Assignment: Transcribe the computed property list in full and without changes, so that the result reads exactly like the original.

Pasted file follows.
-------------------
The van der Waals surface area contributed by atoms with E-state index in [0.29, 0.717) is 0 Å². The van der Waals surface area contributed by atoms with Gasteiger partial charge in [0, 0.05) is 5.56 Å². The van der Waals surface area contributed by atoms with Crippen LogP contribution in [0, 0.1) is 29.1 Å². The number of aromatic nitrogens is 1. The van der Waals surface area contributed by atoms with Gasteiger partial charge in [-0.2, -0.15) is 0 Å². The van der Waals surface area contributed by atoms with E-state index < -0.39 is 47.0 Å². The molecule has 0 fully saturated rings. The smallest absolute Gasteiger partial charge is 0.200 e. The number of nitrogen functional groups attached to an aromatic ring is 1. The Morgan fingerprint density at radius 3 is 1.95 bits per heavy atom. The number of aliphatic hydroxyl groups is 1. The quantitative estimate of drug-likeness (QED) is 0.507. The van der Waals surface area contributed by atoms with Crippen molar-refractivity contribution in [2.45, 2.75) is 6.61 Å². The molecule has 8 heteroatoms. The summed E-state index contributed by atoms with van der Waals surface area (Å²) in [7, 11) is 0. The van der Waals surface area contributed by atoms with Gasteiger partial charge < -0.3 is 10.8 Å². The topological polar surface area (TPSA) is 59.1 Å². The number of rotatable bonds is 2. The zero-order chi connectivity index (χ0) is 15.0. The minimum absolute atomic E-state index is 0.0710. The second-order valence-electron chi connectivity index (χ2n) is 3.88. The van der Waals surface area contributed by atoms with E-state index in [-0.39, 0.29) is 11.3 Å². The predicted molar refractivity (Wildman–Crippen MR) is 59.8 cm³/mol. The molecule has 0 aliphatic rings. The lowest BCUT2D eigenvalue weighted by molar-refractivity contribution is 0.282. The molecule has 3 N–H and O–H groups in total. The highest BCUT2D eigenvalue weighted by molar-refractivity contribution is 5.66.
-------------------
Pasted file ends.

The van der Waals surface area contributed by atoms with E-state index in [0.29, 0.717) is 0 Å². The van der Waals surface area contributed by atoms with Gasteiger partial charge in [0, 0.05) is 5.56 Å². The van der Waals surface area contributed by atoms with Crippen LogP contribution in [0, 0.1) is 29.1 Å². The number of aromatic nitrogens is 1. The van der Waals surface area contributed by atoms with Gasteiger partial charge in [-0.2, -0.15) is 0 Å². The van der Waals surface area contributed by atoms with E-state index < -0.39 is 47.0 Å². The molecule has 0 fully saturated rings. The smallest absolute Gasteiger partial charge is 0.200 e. The number of nitrogen functional groups attached to an aromatic ring is 1. The Morgan fingerprint density at radius 3 is 1.95 bits per heavy atom. The number of aliphatic hydroxyl groups is 1. The quantitative estimate of drug-likeness (QED) is 0.507. The van der Waals surface area contributed by atoms with Crippen molar-refractivity contribution in [2.45, 2.75) is 6.61 Å². The molecule has 8 heteroatoms. The summed E-state index contributed by atoms with van der Waals surface area (Å²) in [7, 11) is 0. The van der Waals surface area contributed by atoms with Gasteiger partial charge < -0.3 is 10.8 Å². The topological polar surface area (TPSA) is 59.1 Å². The number of rotatable bonds is 2. The zero-order chi connectivity index (χ0) is 15.0. The minimum absolute atomic E-state index is 0.0710. The second-order valence-electron chi connectivity index (χ2n) is 3.88. The van der Waals surface area contributed by atoms with E-state index in [-0.39, 0.29) is 11.3 Å². The predicted molar refractivity (Wildman–Crippen MR) is 59.8 cm³/mol. The molecule has 0 aliphatic rings. The lowest BCUT2D eigenvalue weighted by molar-refractivity contribution is 0.282. The molecule has 3 N–H and O–H groups in total. The highest BCUT2D eigenvalue weighted by molar-refractivity contribution is 5.66.